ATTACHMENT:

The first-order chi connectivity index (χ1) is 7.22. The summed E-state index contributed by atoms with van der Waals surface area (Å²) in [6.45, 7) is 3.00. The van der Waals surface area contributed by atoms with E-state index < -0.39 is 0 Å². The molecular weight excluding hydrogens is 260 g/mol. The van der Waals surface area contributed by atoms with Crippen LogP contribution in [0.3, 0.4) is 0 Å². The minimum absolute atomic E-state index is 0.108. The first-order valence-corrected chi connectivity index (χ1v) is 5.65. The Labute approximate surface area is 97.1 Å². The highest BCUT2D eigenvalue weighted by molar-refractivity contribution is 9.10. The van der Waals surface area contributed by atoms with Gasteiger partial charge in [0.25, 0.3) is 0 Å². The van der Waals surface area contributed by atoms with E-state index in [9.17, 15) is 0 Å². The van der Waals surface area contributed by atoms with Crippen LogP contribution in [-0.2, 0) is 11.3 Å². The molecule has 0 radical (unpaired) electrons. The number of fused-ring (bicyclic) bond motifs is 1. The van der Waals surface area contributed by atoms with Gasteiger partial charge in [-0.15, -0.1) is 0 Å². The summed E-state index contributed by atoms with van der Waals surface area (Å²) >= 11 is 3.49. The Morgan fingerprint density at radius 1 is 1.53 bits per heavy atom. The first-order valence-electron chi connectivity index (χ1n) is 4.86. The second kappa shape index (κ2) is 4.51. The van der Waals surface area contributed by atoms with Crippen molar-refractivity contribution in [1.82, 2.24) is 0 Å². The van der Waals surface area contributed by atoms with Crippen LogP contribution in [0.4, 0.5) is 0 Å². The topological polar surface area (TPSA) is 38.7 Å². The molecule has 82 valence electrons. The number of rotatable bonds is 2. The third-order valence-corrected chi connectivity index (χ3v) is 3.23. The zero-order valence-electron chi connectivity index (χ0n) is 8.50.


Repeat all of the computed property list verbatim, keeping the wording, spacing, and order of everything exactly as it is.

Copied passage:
The first-order chi connectivity index (χ1) is 7.22. The summed E-state index contributed by atoms with van der Waals surface area (Å²) in [6.45, 7) is 3.00. The van der Waals surface area contributed by atoms with E-state index < -0.39 is 0 Å². The molecular weight excluding hydrogens is 260 g/mol. The van der Waals surface area contributed by atoms with Crippen LogP contribution in [0.3, 0.4) is 0 Å². The minimum absolute atomic E-state index is 0.108. The first-order valence-corrected chi connectivity index (χ1v) is 5.65. The Labute approximate surface area is 97.1 Å². The highest BCUT2D eigenvalue weighted by molar-refractivity contribution is 9.10. The van der Waals surface area contributed by atoms with Gasteiger partial charge in [0.25, 0.3) is 0 Å². The van der Waals surface area contributed by atoms with E-state index in [9.17, 15) is 0 Å². The van der Waals surface area contributed by atoms with Crippen LogP contribution in [-0.2, 0) is 11.3 Å². The molecule has 0 radical (unpaired) electrons. The number of fused-ring (bicyclic) bond motifs is 1. The van der Waals surface area contributed by atoms with Gasteiger partial charge in [-0.15, -0.1) is 0 Å². The summed E-state index contributed by atoms with van der Waals surface area (Å²) >= 11 is 3.49. The Morgan fingerprint density at radius 1 is 1.53 bits per heavy atom. The first-order valence-electron chi connectivity index (χ1n) is 4.86. The second kappa shape index (κ2) is 4.51. The van der Waals surface area contributed by atoms with Crippen molar-refractivity contribution in [1.82, 2.24) is 0 Å². The van der Waals surface area contributed by atoms with Crippen LogP contribution in [0.4, 0.5) is 0 Å². The topological polar surface area (TPSA) is 38.7 Å². The molecule has 82 valence electrons. The number of rotatable bonds is 2. The third-order valence-corrected chi connectivity index (χ3v) is 3.23. The zero-order valence-electron chi connectivity index (χ0n) is 8.50.